The Komenda Sugar Factory has failed to produce sugar and is currently rusting away after six years of commissioning.

Price Waterhouse Coopers (PwC), the transaction advisors to government, on the Komenda Sugar Factory, has explained the delay in concluding the Conditions Precedent Agreement to securing tax incentives for the strategic investor.

Speaking on Joy FM’s Super Morning Show on Thursday, PwC’s Country Senior Partner, Vish Ashiagbor said although the transaction deadline has been slated for August ending, the procedures involved in acquiring tax incentive has delayed the processes.

“There is no problem. What we are working on now, is the Tax Incentive Act that will go with the importation of raw sugar and also grant machinery and other inputs that will allow the factory to operate effectively.

“So in summary, that is the main issue that we are working through, so that we can try and reach an agreement with the investor and things can take off from there. [This is] because as you probably know, granting tax incentives is not something that anybody [can do]. There is a process that one has to go through,” he told host Winston Amoah.

Komenda Sugar Factory: Securing Tax Incentive for strategic investor delaying process - PwC

The Trade and Industry Minister, Alan Kyerematen, in July told Parliament that plans are underway to ensure the operationalisation of the Komenda Sugar Factory before the end of 2021.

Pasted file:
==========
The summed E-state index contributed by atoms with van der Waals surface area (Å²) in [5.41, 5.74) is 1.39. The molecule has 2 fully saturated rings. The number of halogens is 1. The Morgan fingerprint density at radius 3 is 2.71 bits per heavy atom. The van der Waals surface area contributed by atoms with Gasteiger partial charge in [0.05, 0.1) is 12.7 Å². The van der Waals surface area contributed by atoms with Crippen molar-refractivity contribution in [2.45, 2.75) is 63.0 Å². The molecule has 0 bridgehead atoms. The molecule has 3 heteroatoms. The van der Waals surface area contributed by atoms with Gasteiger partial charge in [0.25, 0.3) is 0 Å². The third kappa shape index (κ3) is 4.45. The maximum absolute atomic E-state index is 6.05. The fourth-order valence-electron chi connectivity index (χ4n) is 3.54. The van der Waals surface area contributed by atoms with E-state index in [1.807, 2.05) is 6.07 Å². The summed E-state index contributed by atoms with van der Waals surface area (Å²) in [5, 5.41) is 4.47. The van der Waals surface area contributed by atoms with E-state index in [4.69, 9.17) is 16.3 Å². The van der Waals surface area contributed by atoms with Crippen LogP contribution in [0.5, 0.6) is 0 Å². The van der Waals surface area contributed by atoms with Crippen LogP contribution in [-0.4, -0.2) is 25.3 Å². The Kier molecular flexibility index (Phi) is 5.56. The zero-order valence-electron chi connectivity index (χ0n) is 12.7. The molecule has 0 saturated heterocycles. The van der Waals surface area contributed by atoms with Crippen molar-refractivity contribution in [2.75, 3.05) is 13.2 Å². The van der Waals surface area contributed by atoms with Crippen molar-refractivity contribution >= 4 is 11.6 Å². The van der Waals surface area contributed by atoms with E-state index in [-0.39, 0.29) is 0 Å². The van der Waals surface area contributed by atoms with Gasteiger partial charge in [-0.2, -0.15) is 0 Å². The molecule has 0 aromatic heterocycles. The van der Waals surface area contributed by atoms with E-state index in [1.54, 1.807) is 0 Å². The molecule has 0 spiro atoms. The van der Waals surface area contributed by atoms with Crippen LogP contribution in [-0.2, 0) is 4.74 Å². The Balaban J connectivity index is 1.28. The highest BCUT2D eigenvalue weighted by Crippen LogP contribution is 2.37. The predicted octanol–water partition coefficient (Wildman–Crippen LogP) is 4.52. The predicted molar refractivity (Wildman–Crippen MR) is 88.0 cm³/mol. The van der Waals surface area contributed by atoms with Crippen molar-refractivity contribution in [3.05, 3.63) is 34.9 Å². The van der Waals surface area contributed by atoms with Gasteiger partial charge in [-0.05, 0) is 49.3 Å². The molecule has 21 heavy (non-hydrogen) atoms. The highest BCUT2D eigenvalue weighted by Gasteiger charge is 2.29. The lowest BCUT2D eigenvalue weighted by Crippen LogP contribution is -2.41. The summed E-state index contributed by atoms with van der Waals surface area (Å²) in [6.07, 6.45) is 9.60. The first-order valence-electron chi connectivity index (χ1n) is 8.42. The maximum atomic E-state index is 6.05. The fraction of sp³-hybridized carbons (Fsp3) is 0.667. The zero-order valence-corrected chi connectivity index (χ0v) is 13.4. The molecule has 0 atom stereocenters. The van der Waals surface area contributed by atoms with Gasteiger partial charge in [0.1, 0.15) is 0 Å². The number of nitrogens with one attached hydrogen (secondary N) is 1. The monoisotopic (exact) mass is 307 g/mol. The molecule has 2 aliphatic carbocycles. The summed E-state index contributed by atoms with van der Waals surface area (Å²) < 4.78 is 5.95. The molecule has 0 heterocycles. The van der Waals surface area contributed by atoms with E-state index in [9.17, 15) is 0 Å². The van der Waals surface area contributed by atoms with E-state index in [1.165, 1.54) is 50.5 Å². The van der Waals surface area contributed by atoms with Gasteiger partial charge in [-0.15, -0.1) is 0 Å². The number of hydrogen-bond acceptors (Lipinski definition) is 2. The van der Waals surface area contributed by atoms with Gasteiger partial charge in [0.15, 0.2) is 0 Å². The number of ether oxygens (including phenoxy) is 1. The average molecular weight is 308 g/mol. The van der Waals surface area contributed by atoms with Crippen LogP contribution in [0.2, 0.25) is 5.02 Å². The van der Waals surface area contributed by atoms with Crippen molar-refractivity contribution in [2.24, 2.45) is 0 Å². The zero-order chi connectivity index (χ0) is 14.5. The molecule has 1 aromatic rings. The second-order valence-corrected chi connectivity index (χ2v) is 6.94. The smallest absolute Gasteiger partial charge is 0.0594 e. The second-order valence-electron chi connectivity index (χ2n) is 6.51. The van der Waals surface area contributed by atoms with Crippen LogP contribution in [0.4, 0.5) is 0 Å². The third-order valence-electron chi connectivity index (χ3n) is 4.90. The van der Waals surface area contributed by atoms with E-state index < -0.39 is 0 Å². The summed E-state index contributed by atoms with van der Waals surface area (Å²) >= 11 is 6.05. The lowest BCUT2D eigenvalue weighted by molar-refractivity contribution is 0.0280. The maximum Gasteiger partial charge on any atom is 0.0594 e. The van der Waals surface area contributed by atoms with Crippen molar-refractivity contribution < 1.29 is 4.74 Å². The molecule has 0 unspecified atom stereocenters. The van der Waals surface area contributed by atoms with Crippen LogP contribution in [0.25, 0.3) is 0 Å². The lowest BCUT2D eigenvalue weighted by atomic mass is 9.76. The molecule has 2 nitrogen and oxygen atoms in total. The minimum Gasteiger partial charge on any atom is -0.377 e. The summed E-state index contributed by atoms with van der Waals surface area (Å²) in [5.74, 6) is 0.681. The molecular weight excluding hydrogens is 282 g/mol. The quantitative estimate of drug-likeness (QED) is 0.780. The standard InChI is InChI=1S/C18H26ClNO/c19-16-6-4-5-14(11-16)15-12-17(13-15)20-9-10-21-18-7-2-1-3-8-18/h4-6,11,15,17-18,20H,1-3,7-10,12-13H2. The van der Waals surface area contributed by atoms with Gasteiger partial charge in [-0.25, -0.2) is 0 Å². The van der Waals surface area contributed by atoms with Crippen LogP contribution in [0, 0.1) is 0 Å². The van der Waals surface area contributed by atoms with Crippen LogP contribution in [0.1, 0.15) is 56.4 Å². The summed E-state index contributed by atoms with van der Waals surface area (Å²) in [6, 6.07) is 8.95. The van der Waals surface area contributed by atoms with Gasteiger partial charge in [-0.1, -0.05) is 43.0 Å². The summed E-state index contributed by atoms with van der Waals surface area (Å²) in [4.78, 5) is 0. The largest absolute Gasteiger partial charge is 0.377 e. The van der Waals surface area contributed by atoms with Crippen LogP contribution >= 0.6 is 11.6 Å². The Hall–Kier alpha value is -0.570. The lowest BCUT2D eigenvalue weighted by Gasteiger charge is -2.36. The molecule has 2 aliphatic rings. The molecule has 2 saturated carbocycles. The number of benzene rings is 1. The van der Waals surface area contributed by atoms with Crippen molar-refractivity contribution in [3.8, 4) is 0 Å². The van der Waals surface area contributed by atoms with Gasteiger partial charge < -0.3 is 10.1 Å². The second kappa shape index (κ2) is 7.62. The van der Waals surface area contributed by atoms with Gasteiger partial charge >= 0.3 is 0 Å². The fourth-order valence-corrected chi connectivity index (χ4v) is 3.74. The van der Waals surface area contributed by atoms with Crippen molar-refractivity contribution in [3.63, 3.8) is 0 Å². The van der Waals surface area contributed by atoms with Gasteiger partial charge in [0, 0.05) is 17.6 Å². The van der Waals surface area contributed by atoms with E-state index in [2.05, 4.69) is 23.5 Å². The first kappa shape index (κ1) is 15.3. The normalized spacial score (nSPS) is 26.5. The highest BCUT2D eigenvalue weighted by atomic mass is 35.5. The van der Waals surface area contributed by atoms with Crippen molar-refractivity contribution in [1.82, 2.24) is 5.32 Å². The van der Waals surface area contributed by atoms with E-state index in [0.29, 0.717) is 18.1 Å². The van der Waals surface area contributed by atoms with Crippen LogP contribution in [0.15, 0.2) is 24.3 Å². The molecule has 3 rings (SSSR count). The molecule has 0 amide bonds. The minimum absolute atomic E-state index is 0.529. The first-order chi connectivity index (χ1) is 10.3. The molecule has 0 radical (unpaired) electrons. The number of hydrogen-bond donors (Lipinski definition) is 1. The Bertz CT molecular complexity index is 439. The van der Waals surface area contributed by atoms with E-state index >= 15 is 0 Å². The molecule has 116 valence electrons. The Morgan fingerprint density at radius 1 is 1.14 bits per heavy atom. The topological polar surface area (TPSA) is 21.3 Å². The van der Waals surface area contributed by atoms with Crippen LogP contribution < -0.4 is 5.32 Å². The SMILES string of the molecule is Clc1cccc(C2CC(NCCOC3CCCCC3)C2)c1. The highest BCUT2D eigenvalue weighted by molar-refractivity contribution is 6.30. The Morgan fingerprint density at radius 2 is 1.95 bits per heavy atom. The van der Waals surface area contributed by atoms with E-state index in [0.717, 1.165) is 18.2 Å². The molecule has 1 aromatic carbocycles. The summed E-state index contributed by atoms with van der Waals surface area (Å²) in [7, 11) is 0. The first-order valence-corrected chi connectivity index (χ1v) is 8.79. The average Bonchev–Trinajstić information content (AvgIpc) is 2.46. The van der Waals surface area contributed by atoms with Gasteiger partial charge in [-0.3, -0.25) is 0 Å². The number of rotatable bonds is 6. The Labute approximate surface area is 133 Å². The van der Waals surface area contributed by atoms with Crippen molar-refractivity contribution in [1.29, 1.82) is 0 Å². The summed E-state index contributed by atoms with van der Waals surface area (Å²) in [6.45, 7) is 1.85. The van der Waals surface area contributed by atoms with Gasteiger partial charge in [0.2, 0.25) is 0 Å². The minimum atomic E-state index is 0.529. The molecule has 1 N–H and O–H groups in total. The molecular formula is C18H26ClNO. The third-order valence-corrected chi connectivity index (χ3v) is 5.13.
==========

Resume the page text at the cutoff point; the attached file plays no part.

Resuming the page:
According to him, the transaction advisor has been asked to ensure the roadmap for the opening of the factory is finalized by the end of August, 2021.

“I have instructed the transaction advisor to ensure that the condition precedent to the concession agreement and the roadmap for the opening of the factory is finalized by the end of August, 2021 to enable operational activities at the factory to commence before the end of the year,” Alan Kyerematen said.

Komenda Sugar Factory: Securing Tax Incentive for strategic investor delaying process - PwC

However, a visit by JoyNews’ Joojo Cobbinah has uncovered that the factory is currently idle and rusting away.

The Komenda Sugar Factory was built in 1964 but has been defunct about 30 years ago as a result of technical difficulties and mismanagement.

When it was re-commissioned in 2016 by former President John Mahama, 7,300 jobs were expected to be created when the factory runs fully.

But the $36.5 million loan sugar factory is not producing sugar. It is idle and currently rusting away with parts of the roof worn out and torn since the facility shut down in July, 2016 after a few test runs.

It was due to reopen for full production in October, 2016 but never did.